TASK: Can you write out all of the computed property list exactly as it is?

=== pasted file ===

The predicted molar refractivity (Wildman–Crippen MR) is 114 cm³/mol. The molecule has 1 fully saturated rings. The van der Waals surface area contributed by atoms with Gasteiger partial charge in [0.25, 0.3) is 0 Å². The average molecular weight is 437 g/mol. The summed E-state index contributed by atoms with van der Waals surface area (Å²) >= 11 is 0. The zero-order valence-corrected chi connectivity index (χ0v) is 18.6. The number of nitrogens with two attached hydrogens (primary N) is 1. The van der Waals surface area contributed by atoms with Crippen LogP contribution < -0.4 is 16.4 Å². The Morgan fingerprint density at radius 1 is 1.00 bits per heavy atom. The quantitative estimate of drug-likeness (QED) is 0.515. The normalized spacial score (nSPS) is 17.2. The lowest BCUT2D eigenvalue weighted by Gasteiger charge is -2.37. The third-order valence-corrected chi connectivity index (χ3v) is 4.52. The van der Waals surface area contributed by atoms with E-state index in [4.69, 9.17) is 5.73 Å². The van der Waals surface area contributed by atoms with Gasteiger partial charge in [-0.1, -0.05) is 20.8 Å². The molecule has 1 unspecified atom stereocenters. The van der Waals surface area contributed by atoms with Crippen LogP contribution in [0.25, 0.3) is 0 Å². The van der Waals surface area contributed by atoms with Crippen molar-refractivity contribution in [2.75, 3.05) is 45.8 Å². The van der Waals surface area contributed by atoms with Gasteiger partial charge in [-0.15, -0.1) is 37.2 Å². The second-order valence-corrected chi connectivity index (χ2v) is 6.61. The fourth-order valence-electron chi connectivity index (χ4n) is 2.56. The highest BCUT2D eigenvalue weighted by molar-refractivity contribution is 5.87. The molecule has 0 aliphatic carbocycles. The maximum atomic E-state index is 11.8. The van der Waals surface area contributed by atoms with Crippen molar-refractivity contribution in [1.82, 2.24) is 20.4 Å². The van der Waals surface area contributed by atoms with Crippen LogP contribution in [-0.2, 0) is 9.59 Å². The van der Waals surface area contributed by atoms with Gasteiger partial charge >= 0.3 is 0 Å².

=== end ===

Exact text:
The predicted molar refractivity (Wildman–Crippen MR) is 114 cm³/mol. The molecule has 1 fully saturated rings. The van der Waals surface area contributed by atoms with Gasteiger partial charge in [0.25, 0.3) is 0 Å². The average molecular weight is 437 g/mol. The summed E-state index contributed by atoms with van der Waals surface area (Å²) >= 11 is 0. The zero-order valence-corrected chi connectivity index (χ0v) is 18.6. The number of nitrogens with two attached hydrogens (primary N) is 1. The van der Waals surface area contributed by atoms with Crippen LogP contribution < -0.4 is 16.4 Å². The Morgan fingerprint density at radius 1 is 1.00 bits per heavy atom. The quantitative estimate of drug-likeness (QED) is 0.515. The normalized spacial score (nSPS) is 17.2. The lowest BCUT2D eigenvalue weighted by Gasteiger charge is -2.37. The third-order valence-corrected chi connectivity index (χ3v) is 4.52. The van der Waals surface area contributed by atoms with E-state index in [4.69, 9.17) is 5.73 Å². The van der Waals surface area contributed by atoms with Gasteiger partial charge in [-0.1, -0.05) is 20.8 Å². The molecule has 1 unspecified atom stereocenters. The van der Waals surface area contributed by atoms with Crippen LogP contribution in [0.25, 0.3) is 0 Å². The van der Waals surface area contributed by atoms with Crippen molar-refractivity contribution in [2.75, 3.05) is 45.8 Å². The van der Waals surface area contributed by atoms with Gasteiger partial charge in [-0.15, -0.1) is 37.2 Å². The second-order valence-corrected chi connectivity index (χ2v) is 6.61. The fourth-order valence-electron chi connectivity index (χ4n) is 2.56. The highest BCUT2D eigenvalue weighted by molar-refractivity contribution is 5.87. The molecule has 0 aliphatic carbocycles. The maximum atomic E-state index is 11.8. The van der Waals surface area contributed by atoms with Crippen molar-refractivity contribution in [1.82, 2.24) is 20.4 Å². The van der Waals surface area contributed by atoms with Crippen LogP contribution in [-0.2, 0) is 9.59 Å². The van der Waals surface area contributed by atoms with Gasteiger partial charge >= 0.3 is 0 Å².